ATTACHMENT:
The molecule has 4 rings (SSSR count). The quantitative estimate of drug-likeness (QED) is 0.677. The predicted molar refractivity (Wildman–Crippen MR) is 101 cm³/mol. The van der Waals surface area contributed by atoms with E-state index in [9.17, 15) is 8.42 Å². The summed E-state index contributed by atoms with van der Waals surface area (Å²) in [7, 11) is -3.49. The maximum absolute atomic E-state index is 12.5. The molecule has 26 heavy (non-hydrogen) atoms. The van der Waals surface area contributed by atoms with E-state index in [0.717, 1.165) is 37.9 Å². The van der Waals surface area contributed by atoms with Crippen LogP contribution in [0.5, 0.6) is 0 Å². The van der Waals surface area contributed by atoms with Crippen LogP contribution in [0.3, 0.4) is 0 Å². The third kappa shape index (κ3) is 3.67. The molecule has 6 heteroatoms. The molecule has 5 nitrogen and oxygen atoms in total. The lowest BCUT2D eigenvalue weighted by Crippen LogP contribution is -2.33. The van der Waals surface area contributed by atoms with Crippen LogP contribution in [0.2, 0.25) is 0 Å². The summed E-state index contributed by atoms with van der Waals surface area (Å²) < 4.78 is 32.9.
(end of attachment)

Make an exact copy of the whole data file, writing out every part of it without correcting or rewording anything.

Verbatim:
The molecule has 4 rings (SSSR count). The quantitative estimate of drug-likeness (QED) is 0.677. The predicted molar refractivity (Wildman–Crippen MR) is 101 cm³/mol. The van der Waals surface area contributed by atoms with E-state index in [9.17, 15) is 8.42 Å². The summed E-state index contributed by atoms with van der Waals surface area (Å²) in [7, 11) is -3.49. The maximum absolute atomic E-state index is 12.5. The molecule has 26 heavy (non-hydrogen) atoms. The van der Waals surface area contributed by atoms with E-state index in [0.717, 1.165) is 37.9 Å². The van der Waals surface area contributed by atoms with Crippen LogP contribution in [0.5, 0.6) is 0 Å². The van der Waals surface area contributed by atoms with Crippen LogP contribution in [0.3, 0.4) is 0 Å². The third kappa shape index (κ3) is 3.67. The molecule has 6 heteroatoms. The molecule has 5 nitrogen and oxygen atoms in total. The lowest BCUT2D eigenvalue weighted by Crippen LogP contribution is -2.33. The van der Waals surface area contributed by atoms with Crippen LogP contribution in [0.2, 0.25) is 0 Å². The summed E-state index contributed by atoms with van der Waals surface area (Å²) < 4.78 is 32.9.